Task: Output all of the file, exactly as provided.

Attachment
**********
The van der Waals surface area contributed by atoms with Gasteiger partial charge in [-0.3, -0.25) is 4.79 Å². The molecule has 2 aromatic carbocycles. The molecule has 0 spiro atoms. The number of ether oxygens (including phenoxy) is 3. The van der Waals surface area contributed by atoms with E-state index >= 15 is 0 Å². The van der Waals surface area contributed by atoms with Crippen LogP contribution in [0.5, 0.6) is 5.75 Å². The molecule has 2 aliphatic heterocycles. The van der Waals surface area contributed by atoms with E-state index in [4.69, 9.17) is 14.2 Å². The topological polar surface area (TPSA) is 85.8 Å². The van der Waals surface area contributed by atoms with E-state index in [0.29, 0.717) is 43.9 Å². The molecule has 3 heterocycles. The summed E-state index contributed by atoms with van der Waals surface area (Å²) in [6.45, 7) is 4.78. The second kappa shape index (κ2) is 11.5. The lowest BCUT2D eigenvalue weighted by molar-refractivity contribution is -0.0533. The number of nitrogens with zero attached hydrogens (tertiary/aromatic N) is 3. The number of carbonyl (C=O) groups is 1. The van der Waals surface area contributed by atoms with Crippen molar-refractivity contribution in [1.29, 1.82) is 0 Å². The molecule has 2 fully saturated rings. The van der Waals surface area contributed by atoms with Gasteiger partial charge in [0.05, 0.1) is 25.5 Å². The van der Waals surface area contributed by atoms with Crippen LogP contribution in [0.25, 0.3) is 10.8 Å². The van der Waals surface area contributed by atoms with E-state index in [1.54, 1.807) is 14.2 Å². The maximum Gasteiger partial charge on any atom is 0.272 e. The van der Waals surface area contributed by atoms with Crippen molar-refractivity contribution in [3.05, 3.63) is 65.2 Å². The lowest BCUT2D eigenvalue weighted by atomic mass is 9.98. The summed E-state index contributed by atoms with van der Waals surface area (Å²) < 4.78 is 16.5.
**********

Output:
The van der Waals surface area contributed by atoms with Gasteiger partial charge in [-0.3, -0.25) is 4.79 Å². The molecule has 2 aromatic carbocycles. The molecule has 0 spiro atoms. The number of ether oxygens (including phenoxy) is 3. The van der Waals surface area contributed by atoms with E-state index >= 15 is 0 Å². The van der Waals surface area contributed by atoms with Crippen LogP contribution in [0.5, 0.6) is 5.75 Å². The molecule has 2 aliphatic heterocycles. The van der Waals surface area contributed by atoms with E-state index in [4.69, 9.17) is 14.2 Å². The topological polar surface area (TPSA) is 85.8 Å². The van der Waals surface area contributed by atoms with E-state index in [0.29, 0.717) is 43.9 Å². The molecule has 3 heterocycles. The summed E-state index contributed by atoms with van der Waals surface area (Å²) in [6.45, 7) is 4.78. The second kappa shape index (κ2) is 11.5. The lowest BCUT2D eigenvalue weighted by molar-refractivity contribution is -0.0533. The number of nitrogens with zero attached hydrogens (tertiary/aromatic N) is 3. The number of carbonyl (C=O) groups is 1. The van der Waals surface area contributed by atoms with Crippen molar-refractivity contribution in [1.29, 1.82) is 0 Å². The molecule has 2 fully saturated rings. The van der Waals surface area contributed by atoms with Gasteiger partial charge in [0.05, 0.1) is 25.5 Å². The van der Waals surface area contributed by atoms with Crippen LogP contribution in [0.25, 0.3) is 10.8 Å². The van der Waals surface area contributed by atoms with E-state index in [1.54, 1.807) is 14.2 Å². The maximum Gasteiger partial charge on any atom is 0.272 e. The van der Waals surface area contributed by atoms with Crippen molar-refractivity contribution in [3.05, 3.63) is 65.2 Å². The lowest BCUT2D eigenvalue weighted by atomic mass is 9.98. The summed E-state index contributed by atoms with van der Waals surface area (Å²) < 4.78 is 16.5.